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vent a possible abuse or to secure the ends of justice. The Regulation does not suggest that after the board divests itself of the jurisdiction over the matter by finally disposing of the petition, the board still retains its jurisdiction to issue further orders or directions either to give effect to its earlier order or to secure ends of justice or prevent abuse of the process. In the event an order passed by the CLB under Section 402 of the Act read with Regulation 29(6) is not implemented by .....

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the Bench, or under the original petition under Section 397 or 398 of the Act. Regulation 44 also does not take the case any further. Regulation 44 is a provision, which does not confer any further power on the Bench, but saves any inherent power that the Bench may have to make orders. It is trite to say that every court or tribunal may have powers to make such orders, as may be necessary, for securing the ends of justice or to prevent abuse of its process. What Regulation 44 does is to affirm .....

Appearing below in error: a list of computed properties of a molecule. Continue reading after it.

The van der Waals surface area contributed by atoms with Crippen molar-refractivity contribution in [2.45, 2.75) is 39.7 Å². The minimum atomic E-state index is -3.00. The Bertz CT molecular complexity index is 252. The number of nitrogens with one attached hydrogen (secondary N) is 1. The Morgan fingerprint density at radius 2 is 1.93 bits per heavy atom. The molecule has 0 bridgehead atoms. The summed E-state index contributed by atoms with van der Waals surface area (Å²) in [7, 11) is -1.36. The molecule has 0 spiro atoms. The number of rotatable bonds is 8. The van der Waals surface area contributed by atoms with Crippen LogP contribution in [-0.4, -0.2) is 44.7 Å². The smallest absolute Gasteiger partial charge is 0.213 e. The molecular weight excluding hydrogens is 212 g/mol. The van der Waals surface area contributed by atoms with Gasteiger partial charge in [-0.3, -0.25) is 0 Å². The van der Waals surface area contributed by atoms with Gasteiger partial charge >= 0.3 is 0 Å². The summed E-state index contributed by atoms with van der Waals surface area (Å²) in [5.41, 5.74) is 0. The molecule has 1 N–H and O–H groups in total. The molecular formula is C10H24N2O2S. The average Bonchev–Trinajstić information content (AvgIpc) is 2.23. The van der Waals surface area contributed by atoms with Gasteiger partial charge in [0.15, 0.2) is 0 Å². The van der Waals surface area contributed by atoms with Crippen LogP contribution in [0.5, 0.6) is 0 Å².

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Court under Article 142 of the Constitution of India. Under Article 142, the Supreme Court, in exercise of its jurisdiction, may pass such order as it deems necessary for doing complete justice in any cause or matter pending before it. In the case of Supreme Court Bar Association, the Court held that this power extends even to enforcement of its orders or directions. It extends to matters in which orders, though passed by the Supreme Court, are yet to be implemented, particularly when the orders .....

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es. These powers are said to exist independently of the statutes which provide for the powers of the Supreme Court with a view to doing complete justice between the parties. It is preposterous to invoke this special constitutional power belonging to the Supreme Court for jurisdiction to be exercised by a tribunal such as the CLB in the matter of passing orders under Section 402 of the Act. 7. The case of Madras High Court in Shoe Specialities P.Ltd. (supra) at the first blush does seem to suppor .....

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d holding of an extra ordinary general meeting where the majority could effectively exercise their majority rights . The Bench, accordingly, disposed of the petition with a direction to the board of directors to act on the requisition lodged by the petitioners. The Bench, in terms, observed that both the parties are at liberty to approach us in case of any difficulty in convening the general meeting . After this order was passed, apprehending that they would not be in a position to effectively e .....